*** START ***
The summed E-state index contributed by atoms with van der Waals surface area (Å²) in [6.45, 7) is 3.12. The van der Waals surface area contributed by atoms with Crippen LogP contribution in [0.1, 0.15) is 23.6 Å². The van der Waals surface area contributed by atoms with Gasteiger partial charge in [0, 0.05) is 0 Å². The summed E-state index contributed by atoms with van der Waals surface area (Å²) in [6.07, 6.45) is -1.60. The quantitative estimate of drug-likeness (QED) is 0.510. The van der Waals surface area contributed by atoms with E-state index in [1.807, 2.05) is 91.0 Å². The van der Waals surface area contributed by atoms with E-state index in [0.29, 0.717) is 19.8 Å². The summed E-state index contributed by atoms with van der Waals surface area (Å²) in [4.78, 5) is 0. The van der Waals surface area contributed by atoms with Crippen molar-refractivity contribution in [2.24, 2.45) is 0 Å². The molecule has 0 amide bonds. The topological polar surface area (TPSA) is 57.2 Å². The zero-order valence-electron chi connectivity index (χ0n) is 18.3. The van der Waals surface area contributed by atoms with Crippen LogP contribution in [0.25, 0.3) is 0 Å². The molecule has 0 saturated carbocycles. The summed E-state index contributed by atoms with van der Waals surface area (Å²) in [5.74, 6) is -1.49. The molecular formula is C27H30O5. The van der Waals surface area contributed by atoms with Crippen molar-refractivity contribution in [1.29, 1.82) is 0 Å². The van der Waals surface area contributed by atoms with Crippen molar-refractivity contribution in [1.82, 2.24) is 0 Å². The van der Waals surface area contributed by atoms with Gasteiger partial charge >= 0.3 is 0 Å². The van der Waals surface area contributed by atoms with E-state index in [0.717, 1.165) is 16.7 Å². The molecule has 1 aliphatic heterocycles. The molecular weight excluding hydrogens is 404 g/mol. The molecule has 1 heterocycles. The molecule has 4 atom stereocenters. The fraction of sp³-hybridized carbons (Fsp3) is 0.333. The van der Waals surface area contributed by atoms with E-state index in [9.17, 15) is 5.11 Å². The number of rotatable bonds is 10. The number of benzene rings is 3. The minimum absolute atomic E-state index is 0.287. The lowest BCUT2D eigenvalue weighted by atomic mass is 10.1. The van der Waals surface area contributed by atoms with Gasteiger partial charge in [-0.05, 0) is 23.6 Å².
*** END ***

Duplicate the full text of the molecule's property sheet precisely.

The summed E-state index contributed by atoms with van der Waals surface area (Å²) in [6.45, 7) is 3.12. The van der Waals surface area contributed by atoms with Crippen LogP contribution in [0.1, 0.15) is 23.6 Å². The van der Waals surface area contributed by atoms with Gasteiger partial charge in [0, 0.05) is 0 Å². The summed E-state index contributed by atoms with van der Waals surface area (Å²) in [6.07, 6.45) is -1.60. The quantitative estimate of drug-likeness (QED) is 0.510. The van der Waals surface area contributed by atoms with E-state index in [1.807, 2.05) is 91.0 Å². The van der Waals surface area contributed by atoms with E-state index in [0.29, 0.717) is 19.8 Å². The summed E-state index contributed by atoms with van der Waals surface area (Å²) in [4.78, 5) is 0. The van der Waals surface area contributed by atoms with Crippen molar-refractivity contribution in [2.24, 2.45) is 0 Å². The molecule has 0 amide bonds. The topological polar surface area (TPSA) is 57.2 Å². The zero-order valence-electron chi connectivity index (χ0n) is 18.3. The van der Waals surface area contributed by atoms with Crippen LogP contribution in [0.25, 0.3) is 0 Å². The molecule has 0 saturated carbocycles. The summed E-state index contributed by atoms with van der Waals surface area (Å²) in [5.74, 6) is -1.49. The molecular formula is C27H30O5. The van der Waals surface area contributed by atoms with Crippen molar-refractivity contribution in [1.29, 1.82) is 0 Å². The van der Waals surface area contributed by atoms with Crippen molar-refractivity contribution in [1.82, 2.24) is 0 Å². The van der Waals surface area contributed by atoms with Gasteiger partial charge >= 0.3 is 0 Å². The van der Waals surface area contributed by atoms with E-state index in [0.717, 1.165) is 16.7 Å². The molecule has 1 aliphatic heterocycles. The molecular weight excluding hydrogens is 404 g/mol. The molecule has 1 heterocycles. The molecule has 4 atom stereocenters. The fraction of sp³-hybridized carbons (Fsp3) is 0.333. The van der Waals surface area contributed by atoms with E-state index in [9.17, 15) is 5.11 Å². The number of rotatable bonds is 10. The number of benzene rings is 3. The minimum absolute atomic E-state index is 0.287. The lowest BCUT2D eigenvalue weighted by atomic mass is 10.1. The van der Waals surface area contributed by atoms with Gasteiger partial charge in [-0.05, 0) is 23.6 Å².